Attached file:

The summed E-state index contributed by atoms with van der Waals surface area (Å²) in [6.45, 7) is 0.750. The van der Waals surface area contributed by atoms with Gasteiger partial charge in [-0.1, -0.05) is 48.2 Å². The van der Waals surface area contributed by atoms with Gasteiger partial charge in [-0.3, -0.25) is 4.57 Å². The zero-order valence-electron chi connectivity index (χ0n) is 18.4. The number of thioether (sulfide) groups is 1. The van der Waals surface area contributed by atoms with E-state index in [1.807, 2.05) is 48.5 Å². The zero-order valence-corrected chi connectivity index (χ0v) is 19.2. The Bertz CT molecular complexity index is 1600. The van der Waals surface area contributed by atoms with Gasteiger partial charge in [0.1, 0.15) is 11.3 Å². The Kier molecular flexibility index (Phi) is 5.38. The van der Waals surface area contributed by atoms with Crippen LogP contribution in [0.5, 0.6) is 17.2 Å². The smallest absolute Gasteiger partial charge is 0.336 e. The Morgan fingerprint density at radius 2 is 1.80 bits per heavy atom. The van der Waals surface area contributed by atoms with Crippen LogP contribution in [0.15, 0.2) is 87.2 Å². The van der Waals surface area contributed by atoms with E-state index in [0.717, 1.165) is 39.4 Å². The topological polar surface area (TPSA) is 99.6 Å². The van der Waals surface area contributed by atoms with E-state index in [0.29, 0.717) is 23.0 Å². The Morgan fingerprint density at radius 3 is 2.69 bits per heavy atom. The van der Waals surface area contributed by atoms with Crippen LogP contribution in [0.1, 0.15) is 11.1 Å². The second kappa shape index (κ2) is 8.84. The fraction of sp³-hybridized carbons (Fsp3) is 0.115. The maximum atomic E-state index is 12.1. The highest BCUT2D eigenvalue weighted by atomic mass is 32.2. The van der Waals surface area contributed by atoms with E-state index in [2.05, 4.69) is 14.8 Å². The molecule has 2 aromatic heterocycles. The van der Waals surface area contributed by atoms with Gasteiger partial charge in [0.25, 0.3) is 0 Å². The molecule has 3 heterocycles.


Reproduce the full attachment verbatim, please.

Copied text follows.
The summed E-state index contributed by atoms with van der Waals surface area (Å²) in [6.45, 7) is 0.750. The van der Waals surface area contributed by atoms with Gasteiger partial charge in [-0.1, -0.05) is 48.2 Å². The van der Waals surface area contributed by atoms with Gasteiger partial charge in [-0.3, -0.25) is 4.57 Å². The zero-order valence-electron chi connectivity index (χ0n) is 18.4. The number of thioether (sulfide) groups is 1. The van der Waals surface area contributed by atoms with E-state index in [1.807, 2.05) is 48.5 Å². The zero-order valence-corrected chi connectivity index (χ0v) is 19.2. The Bertz CT molecular complexity index is 1600. The van der Waals surface area contributed by atoms with Gasteiger partial charge in [0.1, 0.15) is 11.3 Å². The Kier molecular flexibility index (Phi) is 5.38. The van der Waals surface area contributed by atoms with Crippen LogP contribution in [0.5, 0.6) is 17.2 Å². The smallest absolute Gasteiger partial charge is 0.336 e. The Morgan fingerprint density at radius 2 is 1.80 bits per heavy atom. The van der Waals surface area contributed by atoms with Crippen LogP contribution in [0.15, 0.2) is 87.2 Å². The van der Waals surface area contributed by atoms with E-state index in [0.717, 1.165) is 39.4 Å². The topological polar surface area (TPSA) is 99.6 Å². The van der Waals surface area contributed by atoms with E-state index in [0.29, 0.717) is 23.0 Å². The Morgan fingerprint density at radius 3 is 2.69 bits per heavy atom. The van der Waals surface area contributed by atoms with Crippen LogP contribution in [0.1, 0.15) is 11.1 Å². The second kappa shape index (κ2) is 8.84. The fraction of sp³-hybridized carbons (Fsp3) is 0.115. The maximum atomic E-state index is 12.1. The highest BCUT2D eigenvalue weighted by atomic mass is 32.2. The van der Waals surface area contributed by atoms with E-state index in [2.05, 4.69) is 14.8 Å². The molecule has 2 aromatic heterocycles. The van der Waals surface area contributed by atoms with Gasteiger partial charge in [0.25, 0.3) is 0 Å². The molecule has 3 heterocycles.